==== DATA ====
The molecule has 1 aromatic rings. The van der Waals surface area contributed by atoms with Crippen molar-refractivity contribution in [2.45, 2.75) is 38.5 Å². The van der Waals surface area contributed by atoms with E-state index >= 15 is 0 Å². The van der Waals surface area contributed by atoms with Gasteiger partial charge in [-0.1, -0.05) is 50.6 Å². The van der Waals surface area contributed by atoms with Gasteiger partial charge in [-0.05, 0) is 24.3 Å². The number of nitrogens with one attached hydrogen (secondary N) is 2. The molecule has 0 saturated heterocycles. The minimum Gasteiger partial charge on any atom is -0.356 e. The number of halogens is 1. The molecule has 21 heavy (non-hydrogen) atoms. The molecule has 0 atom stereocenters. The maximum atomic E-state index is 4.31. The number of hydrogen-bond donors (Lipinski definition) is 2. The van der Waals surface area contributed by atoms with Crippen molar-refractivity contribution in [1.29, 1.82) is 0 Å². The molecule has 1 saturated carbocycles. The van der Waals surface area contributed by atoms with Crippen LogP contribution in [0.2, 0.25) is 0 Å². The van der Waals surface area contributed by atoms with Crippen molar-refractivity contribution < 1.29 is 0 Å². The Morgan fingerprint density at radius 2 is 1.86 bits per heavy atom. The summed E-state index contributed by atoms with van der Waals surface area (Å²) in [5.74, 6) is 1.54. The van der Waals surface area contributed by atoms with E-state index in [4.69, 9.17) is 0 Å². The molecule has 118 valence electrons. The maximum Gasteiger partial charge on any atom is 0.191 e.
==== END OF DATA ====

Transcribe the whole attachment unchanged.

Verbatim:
The molecule has 1 aromatic rings. The van der Waals surface area contributed by atoms with Crippen molar-refractivity contribution in [2.45, 2.75) is 38.5 Å². The van der Waals surface area contributed by atoms with E-state index >= 15 is 0 Å². The van der Waals surface area contributed by atoms with Gasteiger partial charge in [-0.1, -0.05) is 50.6 Å². The van der Waals surface area contributed by atoms with Gasteiger partial charge in [-0.05, 0) is 24.3 Å². The number of nitrogens with one attached hydrogen (secondary N) is 2. The molecule has 0 saturated heterocycles. The minimum Gasteiger partial charge on any atom is -0.356 e. The number of halogens is 1. The molecule has 21 heavy (non-hydrogen) atoms. The molecule has 0 atom stereocenters. The maximum atomic E-state index is 4.31. The number of hydrogen-bond donors (Lipinski definition) is 2. The van der Waals surface area contributed by atoms with Crippen molar-refractivity contribution in [1.29, 1.82) is 0 Å². The molecule has 1 saturated carbocycles. The van der Waals surface area contributed by atoms with Crippen LogP contribution in [0.2, 0.25) is 0 Å². The van der Waals surface area contributed by atoms with Crippen molar-refractivity contribution < 1.29 is 0 Å². The Morgan fingerprint density at radius 2 is 1.86 bits per heavy atom. The summed E-state index contributed by atoms with van der Waals surface area (Å²) in [5.74, 6) is 1.54. The van der Waals surface area contributed by atoms with E-state index in [4.69, 9.17) is 0 Å². The molecule has 118 valence electrons. The maximum Gasteiger partial charge on any atom is 0.191 e.